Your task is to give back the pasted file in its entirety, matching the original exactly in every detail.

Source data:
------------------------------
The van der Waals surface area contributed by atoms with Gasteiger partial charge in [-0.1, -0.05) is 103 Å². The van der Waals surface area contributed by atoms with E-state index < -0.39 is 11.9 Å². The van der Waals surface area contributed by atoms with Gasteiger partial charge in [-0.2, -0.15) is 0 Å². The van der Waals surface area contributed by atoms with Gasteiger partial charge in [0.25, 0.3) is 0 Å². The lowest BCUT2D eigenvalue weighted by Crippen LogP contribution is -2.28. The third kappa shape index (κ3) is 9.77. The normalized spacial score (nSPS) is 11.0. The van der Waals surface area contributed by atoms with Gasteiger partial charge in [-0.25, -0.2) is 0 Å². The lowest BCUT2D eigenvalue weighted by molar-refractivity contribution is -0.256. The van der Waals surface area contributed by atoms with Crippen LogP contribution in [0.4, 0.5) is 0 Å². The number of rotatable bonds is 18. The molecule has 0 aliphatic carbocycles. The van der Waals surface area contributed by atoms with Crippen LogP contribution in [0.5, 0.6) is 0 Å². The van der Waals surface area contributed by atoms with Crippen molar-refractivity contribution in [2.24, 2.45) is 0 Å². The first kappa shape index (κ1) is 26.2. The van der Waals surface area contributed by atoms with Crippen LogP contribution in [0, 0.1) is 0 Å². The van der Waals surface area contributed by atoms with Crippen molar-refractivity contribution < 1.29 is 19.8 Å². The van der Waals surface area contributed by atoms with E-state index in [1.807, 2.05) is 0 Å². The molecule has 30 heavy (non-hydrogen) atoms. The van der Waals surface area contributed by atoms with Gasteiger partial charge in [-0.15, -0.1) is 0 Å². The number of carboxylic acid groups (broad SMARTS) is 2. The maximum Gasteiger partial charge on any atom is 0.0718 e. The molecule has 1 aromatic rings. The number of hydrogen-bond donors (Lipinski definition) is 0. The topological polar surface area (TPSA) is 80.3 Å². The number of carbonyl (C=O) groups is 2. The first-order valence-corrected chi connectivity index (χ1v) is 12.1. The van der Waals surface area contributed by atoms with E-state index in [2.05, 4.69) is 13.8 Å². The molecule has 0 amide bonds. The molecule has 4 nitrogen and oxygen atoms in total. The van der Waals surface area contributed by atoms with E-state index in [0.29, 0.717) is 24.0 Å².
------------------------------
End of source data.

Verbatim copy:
The van der Waals surface area contributed by atoms with Gasteiger partial charge in [-0.1, -0.05) is 103 Å². The van der Waals surface area contributed by atoms with E-state index < -0.39 is 11.9 Å². The van der Waals surface area contributed by atoms with Gasteiger partial charge in [-0.2, -0.15) is 0 Å². The van der Waals surface area contributed by atoms with Gasteiger partial charge in [0.25, 0.3) is 0 Å². The lowest BCUT2D eigenvalue weighted by Crippen LogP contribution is -2.28. The third kappa shape index (κ3) is 9.77. The normalized spacial score (nSPS) is 11.0. The van der Waals surface area contributed by atoms with Gasteiger partial charge in [-0.25, -0.2) is 0 Å². The lowest BCUT2D eigenvalue weighted by molar-refractivity contribution is -0.256. The van der Waals surface area contributed by atoms with Crippen LogP contribution in [0.4, 0.5) is 0 Å². The number of rotatable bonds is 18. The molecule has 0 aliphatic carbocycles. The van der Waals surface area contributed by atoms with Crippen LogP contribution in [0.5, 0.6) is 0 Å². The van der Waals surface area contributed by atoms with Crippen molar-refractivity contribution in [2.24, 2.45) is 0 Å². The first kappa shape index (κ1) is 26.2. The van der Waals surface area contributed by atoms with Crippen LogP contribution in [0, 0.1) is 0 Å². The van der Waals surface area contributed by atoms with Crippen molar-refractivity contribution < 1.29 is 19.8 Å². The van der Waals surface area contributed by atoms with E-state index in [1.807, 2.05) is 0 Å². The molecule has 30 heavy (non-hydrogen) atoms. The van der Waals surface area contributed by atoms with Gasteiger partial charge in [-0.15, -0.1) is 0 Å². The number of carboxylic acid groups (broad SMARTS) is 2. The maximum Gasteiger partial charge on any atom is 0.0718 e. The molecule has 1 aromatic rings. The number of hydrogen-bond donors (Lipinski definition) is 0. The topological polar surface area (TPSA) is 80.3 Å². The number of carbonyl (C=O) groups is 2. The first-order valence-corrected chi connectivity index (χ1v) is 12.1. The van der Waals surface area contributed by atoms with E-state index in [2.05, 4.69) is 13.8 Å². The molecule has 0 amide bonds. The molecule has 4 nitrogen and oxygen atoms in total. The van der Waals surface area contributed by atoms with E-state index in [0.29, 0.717) is 24.0 Å².